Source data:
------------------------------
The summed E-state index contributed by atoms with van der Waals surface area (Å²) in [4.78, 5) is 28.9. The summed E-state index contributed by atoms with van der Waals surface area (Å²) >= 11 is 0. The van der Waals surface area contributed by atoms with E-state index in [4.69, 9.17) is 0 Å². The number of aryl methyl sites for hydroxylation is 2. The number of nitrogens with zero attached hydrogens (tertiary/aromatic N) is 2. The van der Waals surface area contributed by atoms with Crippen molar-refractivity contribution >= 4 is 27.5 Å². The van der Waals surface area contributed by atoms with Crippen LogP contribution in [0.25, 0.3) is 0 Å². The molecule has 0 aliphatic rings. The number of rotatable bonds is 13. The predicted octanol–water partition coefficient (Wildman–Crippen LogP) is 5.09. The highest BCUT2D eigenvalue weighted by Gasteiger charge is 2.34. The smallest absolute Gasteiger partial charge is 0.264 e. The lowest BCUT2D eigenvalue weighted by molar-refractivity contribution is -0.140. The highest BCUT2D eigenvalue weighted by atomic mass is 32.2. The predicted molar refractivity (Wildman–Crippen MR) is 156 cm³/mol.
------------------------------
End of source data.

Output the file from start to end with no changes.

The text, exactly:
The summed E-state index contributed by atoms with van der Waals surface area (Å²) in [4.78, 5) is 28.9. The summed E-state index contributed by atoms with van der Waals surface area (Å²) >= 11 is 0. The van der Waals surface area contributed by atoms with E-state index in [4.69, 9.17) is 0 Å². The number of aryl methyl sites for hydroxylation is 2. The number of nitrogens with zero attached hydrogens (tertiary/aromatic N) is 2. The van der Waals surface area contributed by atoms with Crippen molar-refractivity contribution >= 4 is 27.5 Å². The van der Waals surface area contributed by atoms with Crippen LogP contribution in [0.25, 0.3) is 0 Å². The molecule has 0 aliphatic rings. The number of rotatable bonds is 13. The predicted octanol–water partition coefficient (Wildman–Crippen LogP) is 5.09. The highest BCUT2D eigenvalue weighted by Gasteiger charge is 2.34. The smallest absolute Gasteiger partial charge is 0.264 e. The lowest BCUT2D eigenvalue weighted by molar-refractivity contribution is -0.140. The highest BCUT2D eigenvalue weighted by atomic mass is 32.2. The predicted molar refractivity (Wildman–Crippen MR) is 156 cm³/mol.